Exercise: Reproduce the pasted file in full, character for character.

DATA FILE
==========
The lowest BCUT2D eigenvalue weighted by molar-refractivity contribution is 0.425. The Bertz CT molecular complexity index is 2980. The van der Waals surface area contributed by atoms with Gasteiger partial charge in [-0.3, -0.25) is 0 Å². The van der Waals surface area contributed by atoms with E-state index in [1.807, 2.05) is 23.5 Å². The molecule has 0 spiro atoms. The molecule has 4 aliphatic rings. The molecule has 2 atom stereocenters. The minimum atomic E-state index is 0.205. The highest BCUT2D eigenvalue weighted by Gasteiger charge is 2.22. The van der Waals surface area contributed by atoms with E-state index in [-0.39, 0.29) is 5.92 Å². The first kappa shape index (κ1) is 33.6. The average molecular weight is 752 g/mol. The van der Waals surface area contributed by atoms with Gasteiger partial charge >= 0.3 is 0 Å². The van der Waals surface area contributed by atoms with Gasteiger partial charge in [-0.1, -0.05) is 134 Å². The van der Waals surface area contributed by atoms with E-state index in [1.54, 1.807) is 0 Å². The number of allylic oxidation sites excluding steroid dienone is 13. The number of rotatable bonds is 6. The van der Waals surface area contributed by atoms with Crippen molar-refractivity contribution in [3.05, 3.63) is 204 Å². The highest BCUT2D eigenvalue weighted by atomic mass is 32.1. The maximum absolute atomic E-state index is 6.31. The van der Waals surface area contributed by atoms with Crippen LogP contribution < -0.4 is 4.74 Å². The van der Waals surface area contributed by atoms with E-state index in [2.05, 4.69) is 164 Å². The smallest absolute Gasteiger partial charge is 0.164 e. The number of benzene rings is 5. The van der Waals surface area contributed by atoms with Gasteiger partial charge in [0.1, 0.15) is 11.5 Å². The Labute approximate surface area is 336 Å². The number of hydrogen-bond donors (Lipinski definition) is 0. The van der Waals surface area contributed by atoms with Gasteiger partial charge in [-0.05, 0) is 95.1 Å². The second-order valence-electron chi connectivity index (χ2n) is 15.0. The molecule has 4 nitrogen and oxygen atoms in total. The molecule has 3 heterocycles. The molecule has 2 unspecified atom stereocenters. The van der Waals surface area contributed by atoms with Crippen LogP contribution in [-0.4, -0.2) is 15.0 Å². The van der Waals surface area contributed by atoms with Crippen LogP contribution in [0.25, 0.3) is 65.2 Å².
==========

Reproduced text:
The lowest BCUT2D eigenvalue weighted by molar-refractivity contribution is 0.425. The Bertz CT molecular complexity index is 2980. The van der Waals surface area contributed by atoms with Gasteiger partial charge in [-0.3, -0.25) is 0 Å². The van der Waals surface area contributed by atoms with E-state index in [1.807, 2.05) is 23.5 Å². The molecule has 0 spiro atoms. The molecule has 4 aliphatic rings. The molecule has 2 atom stereocenters. The minimum atomic E-state index is 0.205. The highest BCUT2D eigenvalue weighted by Gasteiger charge is 2.22. The van der Waals surface area contributed by atoms with E-state index in [-0.39, 0.29) is 5.92 Å². The first kappa shape index (κ1) is 33.6. The average molecular weight is 752 g/mol. The van der Waals surface area contributed by atoms with Gasteiger partial charge >= 0.3 is 0 Å². The van der Waals surface area contributed by atoms with Gasteiger partial charge in [-0.1, -0.05) is 134 Å². The van der Waals surface area contributed by atoms with E-state index in [1.54, 1.807) is 0 Å². The number of allylic oxidation sites excluding steroid dienone is 13. The number of rotatable bonds is 6. The van der Waals surface area contributed by atoms with Crippen molar-refractivity contribution in [3.05, 3.63) is 204 Å². The highest BCUT2D eigenvalue weighted by atomic mass is 32.1. The maximum absolute atomic E-state index is 6.31. The van der Waals surface area contributed by atoms with Crippen LogP contribution < -0.4 is 4.74 Å². The van der Waals surface area contributed by atoms with E-state index in [2.05, 4.69) is 164 Å². The smallest absolute Gasteiger partial charge is 0.164 e. The number of benzene rings is 5. The van der Waals surface area contributed by atoms with Gasteiger partial charge in [0.1, 0.15) is 11.5 Å². The Labute approximate surface area is 336 Å². The number of hydrogen-bond donors (Lipinski definition) is 0. The van der Waals surface area contributed by atoms with Gasteiger partial charge in [-0.05, 0) is 95.1 Å². The second-order valence-electron chi connectivity index (χ2n) is 15.0. The molecule has 4 nitrogen and oxygen atoms in total. The molecule has 3 heterocycles. The molecule has 2 unspecified atom stereocenters. The van der Waals surface area contributed by atoms with Crippen LogP contribution in [-0.4, -0.2) is 15.0 Å². The van der Waals surface area contributed by atoms with Crippen LogP contribution in [0.25, 0.3) is 65.2 Å².